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What is narcolepsy?

Narcolepsy is a serious but rare condition causing excessive sleepiness during the day and the possibility of 'sleep attacks', falling asleep at inappropriate times.

A person with narcolepsy has to tell the DVLA about the condition because of the risk of falling asleep at the wheel. Their circumstances will be assessed before being allowed to drive with the condition.

This long-term neurological condition also disrupts a person's normal sleep patterns.

At least 25,000 people in the UK have narcolepsy, with the diagnosis most common between the ages of 20 and 40.

What causes narcolepsy?

The cause of narcolepsy is not always known.

Many cases of narcolepsy are due to a deficiency in the production of a chemical called orexin or hypocretin by the brain,

Some cases of narcolepsy are caused by the body's autoimmune reaction to the trib 2 antibody.

Additionally, researchers have discovered abnormalities in various parts of the brain involved in regulating REM sleep. These abnormalities apparently contribute to the development of symptoms. According to experts, it is likely narcolepsy involves multiple factors that interact to cause neurological dysfunction and REM sleep disturbances.

What are the symptoms of narcolepsy?

Symptoms of narcolepsy include:

  • Excessive daytime sleepiness (EDS): In general, EDS interferes with normal activities on a daily basis, whether or not a person with narcolepsy has sufficient sleep at night. People with EDS report mental cloudiness, a lack of energy and concentration, memory lapses, a depressed mood, and extreme exhaustion. This must be distinguished from sleep apnoea, which can cause similar symptoms.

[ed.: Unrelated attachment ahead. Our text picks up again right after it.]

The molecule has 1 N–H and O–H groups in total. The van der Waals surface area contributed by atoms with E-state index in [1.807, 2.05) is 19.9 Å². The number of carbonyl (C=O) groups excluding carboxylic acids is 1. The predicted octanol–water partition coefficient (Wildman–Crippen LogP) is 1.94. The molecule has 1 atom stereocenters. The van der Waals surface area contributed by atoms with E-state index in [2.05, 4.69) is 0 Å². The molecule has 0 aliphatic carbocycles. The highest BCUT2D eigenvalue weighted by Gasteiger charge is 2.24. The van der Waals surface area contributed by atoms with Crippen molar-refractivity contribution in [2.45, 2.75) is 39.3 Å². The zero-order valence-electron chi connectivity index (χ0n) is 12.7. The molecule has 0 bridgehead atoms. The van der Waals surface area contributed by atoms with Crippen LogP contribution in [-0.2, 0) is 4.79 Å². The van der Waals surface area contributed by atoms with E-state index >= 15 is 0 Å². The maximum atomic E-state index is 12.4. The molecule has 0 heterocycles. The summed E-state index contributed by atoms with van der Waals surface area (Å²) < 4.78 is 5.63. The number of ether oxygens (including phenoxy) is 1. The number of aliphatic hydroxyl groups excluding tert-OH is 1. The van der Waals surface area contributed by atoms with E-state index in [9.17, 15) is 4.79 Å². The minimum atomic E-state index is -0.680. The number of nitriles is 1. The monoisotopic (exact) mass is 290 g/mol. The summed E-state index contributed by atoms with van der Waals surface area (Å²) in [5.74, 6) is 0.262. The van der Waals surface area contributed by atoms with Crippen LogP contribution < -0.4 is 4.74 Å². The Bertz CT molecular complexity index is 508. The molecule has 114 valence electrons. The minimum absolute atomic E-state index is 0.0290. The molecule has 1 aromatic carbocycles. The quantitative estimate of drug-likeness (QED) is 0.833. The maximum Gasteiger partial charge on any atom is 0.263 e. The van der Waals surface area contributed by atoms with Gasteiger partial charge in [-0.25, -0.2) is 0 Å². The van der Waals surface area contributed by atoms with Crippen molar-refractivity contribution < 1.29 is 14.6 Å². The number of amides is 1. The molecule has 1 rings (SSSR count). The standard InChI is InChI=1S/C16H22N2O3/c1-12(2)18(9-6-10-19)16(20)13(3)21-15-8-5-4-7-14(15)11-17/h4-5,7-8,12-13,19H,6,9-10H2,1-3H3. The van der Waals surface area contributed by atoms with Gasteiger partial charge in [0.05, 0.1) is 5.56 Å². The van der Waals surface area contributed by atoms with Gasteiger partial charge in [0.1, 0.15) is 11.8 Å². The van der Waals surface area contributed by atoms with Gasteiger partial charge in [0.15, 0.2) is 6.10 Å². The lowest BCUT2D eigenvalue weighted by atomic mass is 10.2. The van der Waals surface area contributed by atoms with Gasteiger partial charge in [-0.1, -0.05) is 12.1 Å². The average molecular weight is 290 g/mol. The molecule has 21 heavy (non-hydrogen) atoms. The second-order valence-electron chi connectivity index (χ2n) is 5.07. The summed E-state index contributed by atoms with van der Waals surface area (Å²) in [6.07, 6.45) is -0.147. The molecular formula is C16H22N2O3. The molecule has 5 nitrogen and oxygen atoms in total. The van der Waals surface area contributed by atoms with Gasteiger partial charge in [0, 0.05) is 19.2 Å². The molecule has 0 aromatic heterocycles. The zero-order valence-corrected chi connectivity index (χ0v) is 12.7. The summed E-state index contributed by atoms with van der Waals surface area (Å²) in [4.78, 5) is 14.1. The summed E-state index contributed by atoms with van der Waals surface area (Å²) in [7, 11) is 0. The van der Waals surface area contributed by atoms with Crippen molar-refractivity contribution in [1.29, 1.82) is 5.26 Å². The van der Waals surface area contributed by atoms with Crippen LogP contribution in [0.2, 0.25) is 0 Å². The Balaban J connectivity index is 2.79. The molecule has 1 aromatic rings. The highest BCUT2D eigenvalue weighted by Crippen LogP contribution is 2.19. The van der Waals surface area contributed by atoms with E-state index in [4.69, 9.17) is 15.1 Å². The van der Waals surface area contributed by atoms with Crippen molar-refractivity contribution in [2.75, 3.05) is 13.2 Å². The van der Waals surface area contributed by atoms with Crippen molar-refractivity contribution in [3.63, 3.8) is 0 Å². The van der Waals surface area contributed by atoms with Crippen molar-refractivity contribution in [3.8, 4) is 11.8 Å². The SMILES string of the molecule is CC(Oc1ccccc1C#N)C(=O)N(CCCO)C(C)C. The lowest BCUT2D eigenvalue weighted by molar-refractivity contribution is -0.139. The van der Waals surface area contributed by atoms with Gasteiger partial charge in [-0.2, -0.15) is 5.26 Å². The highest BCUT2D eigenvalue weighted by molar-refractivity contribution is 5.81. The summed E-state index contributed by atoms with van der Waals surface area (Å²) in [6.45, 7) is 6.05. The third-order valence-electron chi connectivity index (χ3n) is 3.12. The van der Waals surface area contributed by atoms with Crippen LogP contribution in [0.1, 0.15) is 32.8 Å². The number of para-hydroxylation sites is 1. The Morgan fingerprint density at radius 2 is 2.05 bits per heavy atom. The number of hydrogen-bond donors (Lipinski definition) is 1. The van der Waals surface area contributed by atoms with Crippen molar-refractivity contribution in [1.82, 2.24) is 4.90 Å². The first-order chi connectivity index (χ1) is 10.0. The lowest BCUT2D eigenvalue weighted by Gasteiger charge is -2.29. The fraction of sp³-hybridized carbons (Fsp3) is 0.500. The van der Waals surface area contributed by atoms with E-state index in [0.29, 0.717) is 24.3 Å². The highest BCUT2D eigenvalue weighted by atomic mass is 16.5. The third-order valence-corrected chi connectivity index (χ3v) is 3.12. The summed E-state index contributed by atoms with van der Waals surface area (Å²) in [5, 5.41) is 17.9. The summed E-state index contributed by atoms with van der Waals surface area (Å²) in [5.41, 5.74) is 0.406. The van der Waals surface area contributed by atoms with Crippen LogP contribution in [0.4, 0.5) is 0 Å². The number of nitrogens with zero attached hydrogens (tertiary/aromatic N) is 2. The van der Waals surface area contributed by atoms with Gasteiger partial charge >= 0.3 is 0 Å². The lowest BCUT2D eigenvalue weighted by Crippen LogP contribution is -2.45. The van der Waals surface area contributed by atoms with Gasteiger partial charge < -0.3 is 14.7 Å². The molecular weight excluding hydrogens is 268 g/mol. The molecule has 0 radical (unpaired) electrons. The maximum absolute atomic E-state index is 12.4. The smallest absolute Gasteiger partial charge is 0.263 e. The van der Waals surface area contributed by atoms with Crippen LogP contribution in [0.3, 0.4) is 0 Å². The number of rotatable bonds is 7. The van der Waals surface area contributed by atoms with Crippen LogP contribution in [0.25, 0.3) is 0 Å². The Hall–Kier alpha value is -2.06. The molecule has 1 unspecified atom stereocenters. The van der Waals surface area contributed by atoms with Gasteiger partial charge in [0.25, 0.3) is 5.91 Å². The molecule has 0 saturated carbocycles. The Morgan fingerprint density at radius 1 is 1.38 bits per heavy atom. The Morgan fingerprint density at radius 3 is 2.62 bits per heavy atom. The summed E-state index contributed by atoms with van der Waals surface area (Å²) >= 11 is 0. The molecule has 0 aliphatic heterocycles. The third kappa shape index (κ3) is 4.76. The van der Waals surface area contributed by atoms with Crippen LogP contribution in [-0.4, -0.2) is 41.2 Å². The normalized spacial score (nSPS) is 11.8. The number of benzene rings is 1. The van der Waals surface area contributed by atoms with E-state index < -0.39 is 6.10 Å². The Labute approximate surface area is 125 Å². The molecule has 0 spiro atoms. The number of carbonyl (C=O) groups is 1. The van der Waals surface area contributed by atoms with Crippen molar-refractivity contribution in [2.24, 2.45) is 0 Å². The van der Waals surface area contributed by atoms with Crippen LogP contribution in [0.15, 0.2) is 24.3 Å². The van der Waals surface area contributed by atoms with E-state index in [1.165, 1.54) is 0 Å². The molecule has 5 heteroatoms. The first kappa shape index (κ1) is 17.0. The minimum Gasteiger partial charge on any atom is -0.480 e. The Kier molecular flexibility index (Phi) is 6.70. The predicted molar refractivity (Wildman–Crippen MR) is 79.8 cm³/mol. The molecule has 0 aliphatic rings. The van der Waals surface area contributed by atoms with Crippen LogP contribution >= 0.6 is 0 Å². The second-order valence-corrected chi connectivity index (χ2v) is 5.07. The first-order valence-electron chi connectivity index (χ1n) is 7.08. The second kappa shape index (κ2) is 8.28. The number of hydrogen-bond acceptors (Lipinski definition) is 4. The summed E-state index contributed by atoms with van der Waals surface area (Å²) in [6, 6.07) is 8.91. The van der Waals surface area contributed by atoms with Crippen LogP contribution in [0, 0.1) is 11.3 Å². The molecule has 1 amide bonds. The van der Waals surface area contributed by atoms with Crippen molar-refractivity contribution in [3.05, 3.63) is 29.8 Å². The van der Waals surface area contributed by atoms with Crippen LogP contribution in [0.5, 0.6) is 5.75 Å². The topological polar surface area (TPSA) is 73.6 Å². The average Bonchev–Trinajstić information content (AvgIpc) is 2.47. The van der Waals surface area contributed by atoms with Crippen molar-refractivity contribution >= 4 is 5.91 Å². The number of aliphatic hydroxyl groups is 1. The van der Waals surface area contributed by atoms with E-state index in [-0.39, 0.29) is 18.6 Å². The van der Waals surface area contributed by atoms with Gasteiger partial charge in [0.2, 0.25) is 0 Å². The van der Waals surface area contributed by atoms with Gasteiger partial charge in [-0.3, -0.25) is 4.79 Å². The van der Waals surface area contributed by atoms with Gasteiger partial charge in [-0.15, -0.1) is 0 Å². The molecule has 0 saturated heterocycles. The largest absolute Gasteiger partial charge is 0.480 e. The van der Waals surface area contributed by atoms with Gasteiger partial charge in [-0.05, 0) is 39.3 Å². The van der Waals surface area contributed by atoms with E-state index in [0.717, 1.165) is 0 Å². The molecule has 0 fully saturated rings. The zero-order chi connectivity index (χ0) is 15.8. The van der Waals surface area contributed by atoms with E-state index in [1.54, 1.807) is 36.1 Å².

• Cataplexy: This symptom consists of a sudden loss of muscle tone that leads to feelings of weakness and a loss of voluntary muscle control. It can cause symptoms ranging from slurred speech to total body collapse depending on the muscles involved and is often triggered by intense emotion, for example surprise, laughter, or anger.
  • Hallucinations: Usually, these delusional experiences are vivid and they are often frightening. The content is primarily visual, but any of the other senses can be involved. When accompanying sleep onset these are called hypnagogic hallucinations, when they occur during awakening they are called hypnopompic hallucinations.
  • Sleep paralysis: This symptom involves the temporary inability to move or speak while falling asleep or waking up. These episodes are generally brief lasting a few seconds to several minutes. Following an episode, people rapidly recover their full capacity to move and speak.

How is narcolepsy diagnosed?

A clinical examination and medical history are essential for a correct diagnosis of narcolepsy. However, none of the major symptoms is exclusive to narcolepsy. Several specialised tests, which can be performed in a sleep disorders clinic, are usually required before a diagnosis can be established. Two tests that are considered essential in confirming a diagnosis of narcolepsy are the polysomnogram (PSG) and the multiple sleep latency test (MSLT).

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